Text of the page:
The European Super League is a grotesque betrayal of football

Editorial: This greedy proposal will drain the sport of its essential elements of competition and aspiration

Given that Tottenham Hotspur have just committed to joining the new European Super League, it is fair to wonder why they bothered to fire their underperforming manager, Jose Mourinho.

With his team lying in seventh place in the Premier League, and thus, as things stand, ineligible for a place in the lucrative and prestigious Uefa Champions League next season, such a move would be, on traditional grounds, understandable. However, soon, if the planned super league goes ahead, it doesn’t matter that much where Spurs finish in the table. Their place in the super league is retained in perpetuity. They might not win it, but they could never be relegated. They could substitute star players, such as Harry Kane and Son Heung-min, for a few Sunday league players with impunity.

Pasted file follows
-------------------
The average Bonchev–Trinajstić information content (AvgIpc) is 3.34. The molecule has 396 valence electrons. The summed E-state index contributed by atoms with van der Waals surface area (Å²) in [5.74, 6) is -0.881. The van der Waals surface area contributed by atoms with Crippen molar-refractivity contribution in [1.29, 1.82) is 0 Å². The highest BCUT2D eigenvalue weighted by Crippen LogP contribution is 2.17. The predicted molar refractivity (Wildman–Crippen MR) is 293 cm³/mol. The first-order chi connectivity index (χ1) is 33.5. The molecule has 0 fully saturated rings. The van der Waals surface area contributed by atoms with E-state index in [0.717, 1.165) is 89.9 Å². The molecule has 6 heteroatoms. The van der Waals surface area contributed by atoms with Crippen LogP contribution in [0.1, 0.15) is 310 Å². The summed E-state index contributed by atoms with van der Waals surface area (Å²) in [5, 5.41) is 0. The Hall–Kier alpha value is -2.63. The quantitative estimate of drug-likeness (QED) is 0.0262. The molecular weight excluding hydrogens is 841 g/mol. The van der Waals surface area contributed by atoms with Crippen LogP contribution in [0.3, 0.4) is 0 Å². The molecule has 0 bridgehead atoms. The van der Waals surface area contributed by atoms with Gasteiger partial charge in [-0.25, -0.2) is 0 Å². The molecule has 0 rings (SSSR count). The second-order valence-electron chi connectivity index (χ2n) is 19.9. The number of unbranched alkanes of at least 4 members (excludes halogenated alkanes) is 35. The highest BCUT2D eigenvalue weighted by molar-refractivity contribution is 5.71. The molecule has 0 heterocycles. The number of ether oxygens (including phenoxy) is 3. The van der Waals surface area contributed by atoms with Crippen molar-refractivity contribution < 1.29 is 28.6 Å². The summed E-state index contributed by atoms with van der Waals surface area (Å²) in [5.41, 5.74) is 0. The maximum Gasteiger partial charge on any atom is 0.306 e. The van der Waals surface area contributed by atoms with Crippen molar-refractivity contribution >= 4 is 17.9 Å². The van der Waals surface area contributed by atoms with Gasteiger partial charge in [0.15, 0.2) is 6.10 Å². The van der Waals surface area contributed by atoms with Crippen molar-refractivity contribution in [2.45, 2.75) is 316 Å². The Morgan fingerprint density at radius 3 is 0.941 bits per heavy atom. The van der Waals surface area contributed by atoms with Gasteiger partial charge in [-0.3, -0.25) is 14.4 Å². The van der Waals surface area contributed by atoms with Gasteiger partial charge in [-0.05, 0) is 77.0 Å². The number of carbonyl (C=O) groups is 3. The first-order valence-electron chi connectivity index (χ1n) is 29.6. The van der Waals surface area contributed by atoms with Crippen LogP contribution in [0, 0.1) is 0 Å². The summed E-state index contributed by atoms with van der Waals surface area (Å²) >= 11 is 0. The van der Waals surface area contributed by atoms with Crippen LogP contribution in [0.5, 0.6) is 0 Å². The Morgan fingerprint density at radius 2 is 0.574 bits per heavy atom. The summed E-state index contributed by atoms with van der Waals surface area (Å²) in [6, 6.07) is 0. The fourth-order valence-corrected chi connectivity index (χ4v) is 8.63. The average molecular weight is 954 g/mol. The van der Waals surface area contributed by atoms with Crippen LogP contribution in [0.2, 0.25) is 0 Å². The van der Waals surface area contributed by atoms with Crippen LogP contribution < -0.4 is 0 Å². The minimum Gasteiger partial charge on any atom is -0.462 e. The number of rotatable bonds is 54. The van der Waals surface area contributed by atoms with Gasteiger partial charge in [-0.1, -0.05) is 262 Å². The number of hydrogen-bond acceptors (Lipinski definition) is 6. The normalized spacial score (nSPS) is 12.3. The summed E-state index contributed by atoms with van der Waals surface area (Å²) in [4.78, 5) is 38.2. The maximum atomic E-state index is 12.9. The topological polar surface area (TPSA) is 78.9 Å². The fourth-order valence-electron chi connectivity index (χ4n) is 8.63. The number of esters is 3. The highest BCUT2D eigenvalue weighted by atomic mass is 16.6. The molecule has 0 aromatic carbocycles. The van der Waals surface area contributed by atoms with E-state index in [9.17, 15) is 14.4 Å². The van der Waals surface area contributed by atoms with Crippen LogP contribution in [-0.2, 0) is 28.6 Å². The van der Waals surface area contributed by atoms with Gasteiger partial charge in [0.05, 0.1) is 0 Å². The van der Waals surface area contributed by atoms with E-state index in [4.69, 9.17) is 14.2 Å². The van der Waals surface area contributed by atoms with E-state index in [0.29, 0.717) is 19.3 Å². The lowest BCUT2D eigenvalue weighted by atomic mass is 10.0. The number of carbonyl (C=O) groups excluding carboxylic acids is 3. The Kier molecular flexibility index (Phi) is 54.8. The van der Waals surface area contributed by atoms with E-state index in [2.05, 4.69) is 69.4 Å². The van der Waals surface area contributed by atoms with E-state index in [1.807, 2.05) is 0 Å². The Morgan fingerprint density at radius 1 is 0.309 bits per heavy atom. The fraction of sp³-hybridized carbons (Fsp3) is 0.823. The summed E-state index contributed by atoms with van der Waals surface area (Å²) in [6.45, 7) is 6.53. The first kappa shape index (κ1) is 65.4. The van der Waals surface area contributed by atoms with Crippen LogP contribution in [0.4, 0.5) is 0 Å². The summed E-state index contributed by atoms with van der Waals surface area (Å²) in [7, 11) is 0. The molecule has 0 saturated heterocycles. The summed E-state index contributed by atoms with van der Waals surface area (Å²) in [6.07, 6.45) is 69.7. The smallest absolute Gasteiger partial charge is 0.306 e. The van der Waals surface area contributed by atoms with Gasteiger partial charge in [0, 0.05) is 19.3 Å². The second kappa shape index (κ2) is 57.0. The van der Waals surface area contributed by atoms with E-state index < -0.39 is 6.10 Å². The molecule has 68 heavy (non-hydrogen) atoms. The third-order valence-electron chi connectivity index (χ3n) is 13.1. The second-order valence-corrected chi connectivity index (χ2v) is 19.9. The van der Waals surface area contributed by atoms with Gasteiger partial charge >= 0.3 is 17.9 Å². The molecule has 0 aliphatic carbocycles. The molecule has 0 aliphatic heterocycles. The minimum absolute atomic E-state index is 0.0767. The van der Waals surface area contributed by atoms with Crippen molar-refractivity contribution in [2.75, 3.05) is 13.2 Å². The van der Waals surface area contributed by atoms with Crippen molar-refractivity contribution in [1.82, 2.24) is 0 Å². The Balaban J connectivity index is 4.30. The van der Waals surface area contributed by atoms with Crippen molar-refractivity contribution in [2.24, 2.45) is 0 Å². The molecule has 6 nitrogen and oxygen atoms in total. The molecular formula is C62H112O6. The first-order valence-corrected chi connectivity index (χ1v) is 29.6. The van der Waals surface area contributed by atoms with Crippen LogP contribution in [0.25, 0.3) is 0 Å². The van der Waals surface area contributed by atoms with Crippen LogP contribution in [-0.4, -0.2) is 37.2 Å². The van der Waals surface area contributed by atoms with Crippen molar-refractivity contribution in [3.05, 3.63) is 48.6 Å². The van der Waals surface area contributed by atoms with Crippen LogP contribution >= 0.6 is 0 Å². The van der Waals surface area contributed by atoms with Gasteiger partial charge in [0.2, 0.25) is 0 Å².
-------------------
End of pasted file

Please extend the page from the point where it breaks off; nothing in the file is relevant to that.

More realistically, Spurs might find themselves unable to keep up with the vast spending required to have much chance of winning in the super league, given that Manchester City are, in effect, funded by a sovereign state, and the rest by multi-billionaires. The best players would be bought from the rest of football – globally – by clubs in the European Super League; but also by the very richest clubs in the super league from the weaker (relatively) members of the super league.

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